December 22, 2010
by Robert L. Hanafin
by Robert L. Hanafin
White House Afghanistan Progress Means Staying the Course
This was sent to Veterans Today from Iraq Veterans Against the War (IVAW). Posted on behalf of IVAW by
Robert L. Hanafin, Veterans Issues and Peace Activism Editor, Veterans Today News Network
Is it any surprise that last week’s White House progress report on Afghanistan showed little ‘progress’ at all?
Sure, there have been a few tactical military ‘successes,’ but these have been overshadowed by significantly larger negative trends:
A marked increase in civilian casualties, maintaining Afghan resentment of U.S. occupation;
An overall increase in Taliban strength;
A continued lack of legitimacy for the Afghan government; and
A weakening of our military fighting force by a suicide epidemic caused by multiple deployments.
The larger story here is that the Afghan war strategy is a complete failure.
And those in Washington lack the political will to do anything about it.
To IVAW though, this is about more than just politics.
As veterans and service members, this is about our lives, our health and well-being, and that of Afghan civilians.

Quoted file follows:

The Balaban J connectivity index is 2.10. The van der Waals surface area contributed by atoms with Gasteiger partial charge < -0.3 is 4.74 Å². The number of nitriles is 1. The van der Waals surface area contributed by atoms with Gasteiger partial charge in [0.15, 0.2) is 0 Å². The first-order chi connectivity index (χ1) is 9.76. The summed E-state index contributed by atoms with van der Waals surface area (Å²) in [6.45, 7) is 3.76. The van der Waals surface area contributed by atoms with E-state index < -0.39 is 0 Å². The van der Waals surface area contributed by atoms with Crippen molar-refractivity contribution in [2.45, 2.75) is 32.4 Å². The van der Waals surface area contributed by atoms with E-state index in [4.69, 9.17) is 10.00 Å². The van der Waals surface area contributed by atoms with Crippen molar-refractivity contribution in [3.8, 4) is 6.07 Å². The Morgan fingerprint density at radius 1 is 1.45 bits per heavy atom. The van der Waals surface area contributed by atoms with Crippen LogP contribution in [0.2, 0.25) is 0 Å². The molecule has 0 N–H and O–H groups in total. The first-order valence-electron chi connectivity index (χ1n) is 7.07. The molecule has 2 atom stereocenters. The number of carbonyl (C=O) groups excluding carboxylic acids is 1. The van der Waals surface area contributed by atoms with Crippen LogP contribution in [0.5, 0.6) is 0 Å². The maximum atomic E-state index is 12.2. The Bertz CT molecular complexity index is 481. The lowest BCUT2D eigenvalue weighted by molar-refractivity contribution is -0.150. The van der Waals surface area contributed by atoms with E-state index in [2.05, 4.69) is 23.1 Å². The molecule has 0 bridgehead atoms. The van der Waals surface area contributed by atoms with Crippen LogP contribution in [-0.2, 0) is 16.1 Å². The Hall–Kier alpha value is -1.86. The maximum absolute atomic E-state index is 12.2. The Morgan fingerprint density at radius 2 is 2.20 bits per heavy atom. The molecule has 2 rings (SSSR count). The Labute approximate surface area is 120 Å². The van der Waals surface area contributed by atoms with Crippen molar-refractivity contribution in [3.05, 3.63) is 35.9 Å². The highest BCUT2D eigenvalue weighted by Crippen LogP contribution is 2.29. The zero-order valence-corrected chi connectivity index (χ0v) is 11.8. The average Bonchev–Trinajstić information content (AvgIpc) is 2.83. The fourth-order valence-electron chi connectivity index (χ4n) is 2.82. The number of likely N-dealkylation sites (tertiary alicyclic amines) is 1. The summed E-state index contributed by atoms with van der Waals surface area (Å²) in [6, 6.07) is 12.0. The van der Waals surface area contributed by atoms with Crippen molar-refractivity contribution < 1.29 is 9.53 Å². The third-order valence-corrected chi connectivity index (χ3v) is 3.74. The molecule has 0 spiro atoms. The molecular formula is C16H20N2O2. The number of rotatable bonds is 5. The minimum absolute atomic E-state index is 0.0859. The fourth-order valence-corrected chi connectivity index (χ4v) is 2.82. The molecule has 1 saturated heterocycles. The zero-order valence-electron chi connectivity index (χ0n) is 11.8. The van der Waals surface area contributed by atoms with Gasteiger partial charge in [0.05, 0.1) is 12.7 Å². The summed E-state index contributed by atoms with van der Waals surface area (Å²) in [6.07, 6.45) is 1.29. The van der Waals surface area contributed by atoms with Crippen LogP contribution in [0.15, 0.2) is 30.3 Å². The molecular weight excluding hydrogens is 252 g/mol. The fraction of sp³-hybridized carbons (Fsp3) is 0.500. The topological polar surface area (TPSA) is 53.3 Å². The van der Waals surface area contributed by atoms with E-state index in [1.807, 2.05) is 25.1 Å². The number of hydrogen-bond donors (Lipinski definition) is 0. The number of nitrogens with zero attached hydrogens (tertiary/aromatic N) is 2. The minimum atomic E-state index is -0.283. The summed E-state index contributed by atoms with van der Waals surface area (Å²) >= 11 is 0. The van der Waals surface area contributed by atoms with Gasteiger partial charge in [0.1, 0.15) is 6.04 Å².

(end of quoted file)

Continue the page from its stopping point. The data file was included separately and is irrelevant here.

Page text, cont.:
We are the ones whose lives are on the line in Afghanistan every day, and we are challenging the political status quo to say enough is enough.
Will you stand with us?
Your year-end donation will support our important work to end the stay-the-course Afghanistan policy that prevails in Washington.
Building GI resistance among new troop deployments in 2011
IVAW has learned that beginning in January, 23,000 troops from ten different military bases will be dispatched to Afghanistan to replace troops finishing up their deployment cycles.
For some of these troops – like the 1st Cavalry Division’s Air Cavalry Brigade and Headquarters Company leaving from Fort Hood, TX – this will be their fourth combat deployment.
So this is what the ‘stay the course’ political policy means for us – more deployments for troops who are already suffering from war trauma, more casualties, and more broken families.
That is why IVAW will be starting our GI resistance outreach drive to all affected military bases in February.
With your help, we will send outreach teams to the ten military bases that are sending troops to Afghanistan and talk to soldiers and military families about:
– the problems of multiple deployments,
– dialogue about their views on whether the Afghanistan mission is worthwhile,
– and bring them into our Operation Recovery campaign to stop the deployment of traumatized troops.